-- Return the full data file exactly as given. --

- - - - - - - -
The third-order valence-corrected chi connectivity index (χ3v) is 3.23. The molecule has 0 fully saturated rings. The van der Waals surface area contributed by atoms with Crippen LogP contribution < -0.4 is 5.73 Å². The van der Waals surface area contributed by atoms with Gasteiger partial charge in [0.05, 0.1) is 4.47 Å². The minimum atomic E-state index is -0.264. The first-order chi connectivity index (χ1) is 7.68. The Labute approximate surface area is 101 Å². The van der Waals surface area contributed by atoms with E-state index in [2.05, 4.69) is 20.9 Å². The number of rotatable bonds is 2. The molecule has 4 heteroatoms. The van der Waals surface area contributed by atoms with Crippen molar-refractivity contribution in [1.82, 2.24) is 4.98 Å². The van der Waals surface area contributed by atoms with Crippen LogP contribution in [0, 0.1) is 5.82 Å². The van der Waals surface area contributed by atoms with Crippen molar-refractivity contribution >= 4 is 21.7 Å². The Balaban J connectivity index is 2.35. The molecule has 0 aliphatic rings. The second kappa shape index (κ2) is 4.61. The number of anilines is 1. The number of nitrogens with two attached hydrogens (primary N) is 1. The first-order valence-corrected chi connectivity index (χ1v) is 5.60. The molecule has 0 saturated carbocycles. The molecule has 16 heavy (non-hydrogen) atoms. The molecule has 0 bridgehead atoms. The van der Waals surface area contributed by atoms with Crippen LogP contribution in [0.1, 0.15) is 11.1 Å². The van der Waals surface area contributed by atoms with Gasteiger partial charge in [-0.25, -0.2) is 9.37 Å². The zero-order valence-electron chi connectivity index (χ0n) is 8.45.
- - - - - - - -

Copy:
The third-order valence-corrected chi connectivity index (χ3v) is 3.23. The molecule has 0 fully saturated rings. The van der Waals surface area contributed by atoms with Crippen LogP contribution < -0.4 is 5.73 Å². The van der Waals surface area contributed by atoms with Gasteiger partial charge in [0.05, 0.1) is 4.47 Å². The minimum atomic E-state index is -0.264. The first-order chi connectivity index (χ1) is 7.68. The Labute approximate surface area is 101 Å². The van der Waals surface area contributed by atoms with E-state index in [2.05, 4.69) is 20.9 Å². The number of rotatable bonds is 2. The molecule has 4 heteroatoms. The van der Waals surface area contributed by atoms with Crippen molar-refractivity contribution in [1.82, 2.24) is 4.98 Å². The van der Waals surface area contributed by atoms with Crippen LogP contribution in [0, 0.1) is 5.82 Å². The van der Waals surface area contributed by atoms with Crippen molar-refractivity contribution >= 4 is 21.7 Å². The Balaban J connectivity index is 2.35. The molecule has 0 aliphatic rings. The second kappa shape index (κ2) is 4.61. The number of anilines is 1. The number of nitrogens with two attached hydrogens (primary N) is 1. The first-order valence-corrected chi connectivity index (χ1v) is 5.60. The molecule has 0 saturated carbocycles. The molecule has 16 heavy (non-hydrogen) atoms. The molecule has 0 bridgehead atoms. The van der Waals surface area contributed by atoms with Crippen LogP contribution in [0.1, 0.15) is 11.1 Å². The van der Waals surface area contributed by atoms with Gasteiger partial charge in [-0.25, -0.2) is 9.37 Å². The zero-order valence-electron chi connectivity index (χ0n) is 8.45.